In E. coli, the synthesis of the amino acid tryptophan from precursors available to the cell requires 5 enzymes. The genes encoding these are clustered together in a single operon with its own promoter and operator. When tryptophan is available to the cell, its presence shuts down the operon.
- One molecule of tryptophan binds to a site on each monomer of the Trp repressor.
- The Trp repressor, a homodimer of two of these complexes, binds to the operator of the Trp operon.
- This shuts down transcription of the 5 genes of the operon so the enzymes used in Trp synthesis are not synthesized.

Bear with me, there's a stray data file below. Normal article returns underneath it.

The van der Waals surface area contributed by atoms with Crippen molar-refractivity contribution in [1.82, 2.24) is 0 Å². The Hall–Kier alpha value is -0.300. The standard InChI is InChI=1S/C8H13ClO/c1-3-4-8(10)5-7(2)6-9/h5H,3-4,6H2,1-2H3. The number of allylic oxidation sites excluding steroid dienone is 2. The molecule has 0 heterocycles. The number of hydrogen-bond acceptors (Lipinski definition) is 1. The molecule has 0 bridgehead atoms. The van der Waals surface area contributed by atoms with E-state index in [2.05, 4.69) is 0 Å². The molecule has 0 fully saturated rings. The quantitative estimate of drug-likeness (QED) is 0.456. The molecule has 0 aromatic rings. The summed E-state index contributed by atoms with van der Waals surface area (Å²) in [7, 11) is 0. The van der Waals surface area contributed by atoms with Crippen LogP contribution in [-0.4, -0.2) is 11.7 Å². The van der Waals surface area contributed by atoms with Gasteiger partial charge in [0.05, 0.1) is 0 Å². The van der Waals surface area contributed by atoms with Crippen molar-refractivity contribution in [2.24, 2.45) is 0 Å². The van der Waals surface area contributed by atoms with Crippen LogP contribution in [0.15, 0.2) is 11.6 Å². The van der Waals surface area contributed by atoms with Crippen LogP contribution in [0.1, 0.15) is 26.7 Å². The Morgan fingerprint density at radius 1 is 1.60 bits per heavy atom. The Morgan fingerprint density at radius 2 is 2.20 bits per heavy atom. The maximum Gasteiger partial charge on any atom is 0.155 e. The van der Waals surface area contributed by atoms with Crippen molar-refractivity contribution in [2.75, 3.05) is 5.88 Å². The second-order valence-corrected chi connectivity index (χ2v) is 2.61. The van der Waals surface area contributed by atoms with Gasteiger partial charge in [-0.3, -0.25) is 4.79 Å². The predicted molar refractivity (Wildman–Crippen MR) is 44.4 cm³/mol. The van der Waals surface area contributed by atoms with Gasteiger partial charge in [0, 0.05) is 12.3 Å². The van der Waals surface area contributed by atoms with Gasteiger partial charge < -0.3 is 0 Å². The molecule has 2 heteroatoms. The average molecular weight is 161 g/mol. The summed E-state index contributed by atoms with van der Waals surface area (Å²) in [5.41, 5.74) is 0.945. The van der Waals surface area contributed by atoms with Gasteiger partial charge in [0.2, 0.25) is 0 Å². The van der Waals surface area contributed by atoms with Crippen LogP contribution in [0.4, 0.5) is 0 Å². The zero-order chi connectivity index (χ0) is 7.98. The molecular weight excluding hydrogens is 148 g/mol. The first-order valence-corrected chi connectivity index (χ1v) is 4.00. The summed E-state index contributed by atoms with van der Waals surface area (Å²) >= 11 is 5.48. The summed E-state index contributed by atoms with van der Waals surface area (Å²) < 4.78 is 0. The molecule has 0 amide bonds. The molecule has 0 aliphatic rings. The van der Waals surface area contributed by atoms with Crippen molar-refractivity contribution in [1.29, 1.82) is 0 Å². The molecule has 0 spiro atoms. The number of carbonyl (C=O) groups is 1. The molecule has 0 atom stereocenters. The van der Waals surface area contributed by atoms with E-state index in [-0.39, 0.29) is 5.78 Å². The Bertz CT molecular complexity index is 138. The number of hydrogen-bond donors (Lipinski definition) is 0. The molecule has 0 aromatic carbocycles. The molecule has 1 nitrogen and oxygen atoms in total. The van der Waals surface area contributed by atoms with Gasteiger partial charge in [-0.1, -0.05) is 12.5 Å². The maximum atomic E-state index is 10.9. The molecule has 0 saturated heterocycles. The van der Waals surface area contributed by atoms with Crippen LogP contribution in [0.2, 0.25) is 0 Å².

When tryptophan is not present in the cell, the repressor leaves the operator, and transcription of the 5 genes for tryptophan synthesis can begin.
Fig. 9.2.1: The Tryptophan Repressor courtesy of P. B. Sigler
This stereoscopic view () shows the tryptophan repressor (right side of each panel) bound to its operator DNA (left side). The two identical polypeptides of the repressor are shown on either side of the horizontal red line. The two tryptophan molecules are shown as red rings. Look also for the stretches of alpha helix in each monomer. You may find it easier to fuse the two images into a 3D view by holding a sheet of 8.5 x 11" (22 x 28 cm) paper vertically between your nose and the dividing line between the two images on the screen so that your left eye sees only the left image, your right eye only the right.